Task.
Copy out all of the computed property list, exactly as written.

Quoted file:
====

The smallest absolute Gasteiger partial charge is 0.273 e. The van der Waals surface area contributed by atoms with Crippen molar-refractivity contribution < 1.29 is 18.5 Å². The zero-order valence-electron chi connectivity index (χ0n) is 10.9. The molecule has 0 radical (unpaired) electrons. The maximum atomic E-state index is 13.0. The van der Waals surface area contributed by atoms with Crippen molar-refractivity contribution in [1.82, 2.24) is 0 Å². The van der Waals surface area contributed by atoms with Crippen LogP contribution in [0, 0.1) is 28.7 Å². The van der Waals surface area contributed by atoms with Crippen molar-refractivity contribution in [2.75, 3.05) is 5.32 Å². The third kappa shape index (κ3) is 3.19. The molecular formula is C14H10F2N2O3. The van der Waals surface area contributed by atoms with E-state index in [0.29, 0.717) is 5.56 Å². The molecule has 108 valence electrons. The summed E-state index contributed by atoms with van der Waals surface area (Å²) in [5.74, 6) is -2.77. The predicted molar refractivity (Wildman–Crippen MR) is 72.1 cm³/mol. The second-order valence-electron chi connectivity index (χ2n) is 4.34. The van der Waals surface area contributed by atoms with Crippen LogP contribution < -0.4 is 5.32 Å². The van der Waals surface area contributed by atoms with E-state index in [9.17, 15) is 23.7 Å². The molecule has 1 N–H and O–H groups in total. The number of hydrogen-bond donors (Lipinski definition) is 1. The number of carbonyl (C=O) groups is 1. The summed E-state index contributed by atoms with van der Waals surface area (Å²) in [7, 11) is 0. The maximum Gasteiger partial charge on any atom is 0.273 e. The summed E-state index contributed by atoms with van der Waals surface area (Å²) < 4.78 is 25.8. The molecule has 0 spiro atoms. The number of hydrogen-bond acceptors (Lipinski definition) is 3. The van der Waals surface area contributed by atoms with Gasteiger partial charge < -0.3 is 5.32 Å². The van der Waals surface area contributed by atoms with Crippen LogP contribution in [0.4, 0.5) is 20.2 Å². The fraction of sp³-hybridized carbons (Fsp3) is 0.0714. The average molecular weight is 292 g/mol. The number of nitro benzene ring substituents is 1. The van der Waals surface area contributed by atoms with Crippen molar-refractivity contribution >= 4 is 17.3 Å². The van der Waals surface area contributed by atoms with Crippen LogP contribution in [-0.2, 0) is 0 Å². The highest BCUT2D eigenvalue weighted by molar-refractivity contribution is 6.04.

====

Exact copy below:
The smallest absolute Gasteiger partial charge is 0.273 e. The van der Waals surface area contributed by atoms with Crippen molar-refractivity contribution < 1.29 is 18.5 Å². The zero-order valence-electron chi connectivity index (χ0n) is 10.9. The molecule has 0 radical (unpaired) electrons. The maximum atomic E-state index is 13.0. The van der Waals surface area contributed by atoms with Crippen molar-refractivity contribution in [1.82, 2.24) is 0 Å². The van der Waals surface area contributed by atoms with Crippen LogP contribution in [0, 0.1) is 28.7 Å². The van der Waals surface area contributed by atoms with Crippen molar-refractivity contribution in [2.75, 3.05) is 5.32 Å². The third kappa shape index (κ3) is 3.19. The molecular formula is C14H10F2N2O3. The van der Waals surface area contributed by atoms with E-state index in [0.29, 0.717) is 5.56 Å². The molecule has 108 valence electrons. The summed E-state index contributed by atoms with van der Waals surface area (Å²) in [5.74, 6) is -2.77. The predicted molar refractivity (Wildman–Crippen MR) is 72.1 cm³/mol. The second-order valence-electron chi connectivity index (χ2n) is 4.34. The van der Waals surface area contributed by atoms with Crippen LogP contribution < -0.4 is 5.32 Å². The van der Waals surface area contributed by atoms with E-state index in [9.17, 15) is 23.7 Å². The molecule has 1 N–H and O–H groups in total. The number of hydrogen-bond donors (Lipinski definition) is 1. The number of carbonyl (C=O) groups is 1. The summed E-state index contributed by atoms with van der Waals surface area (Å²) in [7, 11) is 0. The maximum Gasteiger partial charge on any atom is 0.273 e. The summed E-state index contributed by atoms with van der Waals surface area (Å²) < 4.78 is 25.8. The molecule has 0 spiro atoms. The number of hydrogen-bond acceptors (Lipinski definition) is 3. The van der Waals surface area contributed by atoms with Gasteiger partial charge < -0.3 is 5.32 Å². The van der Waals surface area contributed by atoms with Crippen LogP contribution in [0.4, 0.5) is 20.2 Å². The fraction of sp³-hybridized carbons (Fsp3) is 0.0714. The average molecular weight is 292 g/mol. The number of nitro benzene ring substituents is 1. The van der Waals surface area contributed by atoms with Crippen molar-refractivity contribution >= 4 is 17.3 Å². The van der Waals surface area contributed by atoms with Crippen LogP contribution in [-0.2, 0) is 0 Å². The highest BCUT2D eigenvalue weighted by molar-refractivity contribution is 6.04.